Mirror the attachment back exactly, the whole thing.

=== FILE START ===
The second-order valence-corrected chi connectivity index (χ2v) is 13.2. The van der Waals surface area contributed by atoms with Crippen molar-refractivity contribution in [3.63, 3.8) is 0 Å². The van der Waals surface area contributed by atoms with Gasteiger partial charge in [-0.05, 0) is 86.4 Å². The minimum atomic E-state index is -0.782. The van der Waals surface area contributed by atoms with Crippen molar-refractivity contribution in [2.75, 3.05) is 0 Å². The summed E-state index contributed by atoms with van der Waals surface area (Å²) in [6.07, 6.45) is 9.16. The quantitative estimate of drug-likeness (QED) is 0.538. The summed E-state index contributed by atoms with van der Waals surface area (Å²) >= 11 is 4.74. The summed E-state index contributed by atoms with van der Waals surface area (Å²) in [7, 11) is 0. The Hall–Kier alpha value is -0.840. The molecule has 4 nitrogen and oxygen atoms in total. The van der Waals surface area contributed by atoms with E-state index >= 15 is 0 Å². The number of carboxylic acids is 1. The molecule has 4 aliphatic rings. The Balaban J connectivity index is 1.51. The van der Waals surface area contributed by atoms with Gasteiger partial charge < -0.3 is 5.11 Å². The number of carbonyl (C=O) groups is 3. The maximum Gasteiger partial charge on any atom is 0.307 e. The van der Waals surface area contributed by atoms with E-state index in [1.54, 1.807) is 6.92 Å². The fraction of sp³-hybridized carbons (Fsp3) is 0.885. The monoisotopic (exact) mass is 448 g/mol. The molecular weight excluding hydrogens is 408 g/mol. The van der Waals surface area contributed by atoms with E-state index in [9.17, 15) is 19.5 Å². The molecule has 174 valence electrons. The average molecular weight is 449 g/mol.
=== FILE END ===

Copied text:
The second-order valence-corrected chi connectivity index (χ2v) is 13.2. The van der Waals surface area contributed by atoms with Crippen molar-refractivity contribution in [3.63, 3.8) is 0 Å². The van der Waals surface area contributed by atoms with Gasteiger partial charge in [-0.05, 0) is 86.4 Å². The minimum atomic E-state index is -0.782. The van der Waals surface area contributed by atoms with Crippen molar-refractivity contribution in [2.75, 3.05) is 0 Å². The summed E-state index contributed by atoms with van der Waals surface area (Å²) in [6.07, 6.45) is 9.16. The quantitative estimate of drug-likeness (QED) is 0.538. The summed E-state index contributed by atoms with van der Waals surface area (Å²) >= 11 is 4.74. The summed E-state index contributed by atoms with van der Waals surface area (Å²) in [7, 11) is 0. The Hall–Kier alpha value is -0.840. The molecule has 4 nitrogen and oxygen atoms in total. The van der Waals surface area contributed by atoms with E-state index >= 15 is 0 Å². The number of carboxylic acids is 1. The molecule has 4 aliphatic rings. The Balaban J connectivity index is 1.51. The van der Waals surface area contributed by atoms with Gasteiger partial charge < -0.3 is 5.11 Å². The number of carbonyl (C=O) groups is 3. The maximum Gasteiger partial charge on any atom is 0.307 e. The van der Waals surface area contributed by atoms with E-state index in [1.54, 1.807) is 6.92 Å². The fraction of sp³-hybridized carbons (Fsp3) is 0.885. The monoisotopic (exact) mass is 448 g/mol. The molecular weight excluding hydrogens is 408 g/mol. The van der Waals surface area contributed by atoms with E-state index in [9.17, 15) is 19.5 Å². The molecule has 174 valence electrons. The average molecular weight is 449 g/mol.